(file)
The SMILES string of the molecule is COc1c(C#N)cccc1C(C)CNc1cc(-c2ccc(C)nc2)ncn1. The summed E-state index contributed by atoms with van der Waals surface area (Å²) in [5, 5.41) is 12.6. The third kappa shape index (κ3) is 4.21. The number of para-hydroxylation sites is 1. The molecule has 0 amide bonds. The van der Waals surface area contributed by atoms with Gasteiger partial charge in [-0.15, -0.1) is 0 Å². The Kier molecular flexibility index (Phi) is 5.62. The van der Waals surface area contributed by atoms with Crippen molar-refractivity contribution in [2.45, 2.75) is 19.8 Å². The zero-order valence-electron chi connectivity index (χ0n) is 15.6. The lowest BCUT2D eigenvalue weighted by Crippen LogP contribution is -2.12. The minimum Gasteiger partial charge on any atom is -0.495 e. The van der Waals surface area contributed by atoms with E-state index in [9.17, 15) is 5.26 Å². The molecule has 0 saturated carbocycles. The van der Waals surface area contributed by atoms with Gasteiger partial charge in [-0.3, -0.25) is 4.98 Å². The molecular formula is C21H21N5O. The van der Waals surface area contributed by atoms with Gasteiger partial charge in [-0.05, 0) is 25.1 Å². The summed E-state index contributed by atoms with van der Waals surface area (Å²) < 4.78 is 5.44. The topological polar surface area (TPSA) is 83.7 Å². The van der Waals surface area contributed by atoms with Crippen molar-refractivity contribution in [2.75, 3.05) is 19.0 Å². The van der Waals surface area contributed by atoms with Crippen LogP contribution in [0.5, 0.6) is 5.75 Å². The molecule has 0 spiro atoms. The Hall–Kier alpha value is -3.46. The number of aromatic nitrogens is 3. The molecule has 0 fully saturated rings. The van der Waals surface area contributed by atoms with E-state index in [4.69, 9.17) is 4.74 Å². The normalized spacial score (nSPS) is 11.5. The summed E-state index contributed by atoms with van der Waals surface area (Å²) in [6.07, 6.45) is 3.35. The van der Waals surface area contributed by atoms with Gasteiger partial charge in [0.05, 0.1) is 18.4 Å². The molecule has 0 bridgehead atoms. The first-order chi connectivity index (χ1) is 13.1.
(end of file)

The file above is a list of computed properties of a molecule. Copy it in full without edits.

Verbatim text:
The SMILES string of the molecule is COc1c(C#N)cccc1C(C)CNc1cc(-c2ccc(C)nc2)ncn1. The summed E-state index contributed by atoms with van der Waals surface area (Å²) in [5, 5.41) is 12.6. The third kappa shape index (κ3) is 4.21. The number of para-hydroxylation sites is 1. The molecule has 0 amide bonds. The van der Waals surface area contributed by atoms with Gasteiger partial charge in [-0.15, -0.1) is 0 Å². The Kier molecular flexibility index (Phi) is 5.62. The van der Waals surface area contributed by atoms with Crippen molar-refractivity contribution in [2.45, 2.75) is 19.8 Å². The zero-order valence-electron chi connectivity index (χ0n) is 15.6. The lowest BCUT2D eigenvalue weighted by Crippen LogP contribution is -2.12. The minimum Gasteiger partial charge on any atom is -0.495 e. The van der Waals surface area contributed by atoms with E-state index in [9.17, 15) is 5.26 Å². The molecule has 0 saturated carbocycles. The van der Waals surface area contributed by atoms with Gasteiger partial charge in [-0.3, -0.25) is 4.98 Å². The molecular formula is C21H21N5O. The van der Waals surface area contributed by atoms with Gasteiger partial charge in [-0.05, 0) is 25.1 Å². The summed E-state index contributed by atoms with van der Waals surface area (Å²) < 4.78 is 5.44. The topological polar surface area (TPSA) is 83.7 Å². The van der Waals surface area contributed by atoms with Crippen molar-refractivity contribution in [2.75, 3.05) is 19.0 Å². The van der Waals surface area contributed by atoms with Crippen LogP contribution in [0.5, 0.6) is 5.75 Å². The molecule has 0 spiro atoms. The Hall–Kier alpha value is -3.46. The number of aromatic nitrogens is 3. The molecule has 0 fully saturated rings. The van der Waals surface area contributed by atoms with E-state index in [4.69, 9.17) is 4.74 Å². The normalized spacial score (nSPS) is 11.5. The summed E-state index contributed by atoms with van der Waals surface area (Å²) in [6.07, 6.45) is 3.35. The van der Waals surface area contributed by atoms with Gasteiger partial charge in [0.05, 0.1) is 18.4 Å². The molecule has 0 bridgehead atoms. The first-order chi connectivity index (χ1) is 13.1.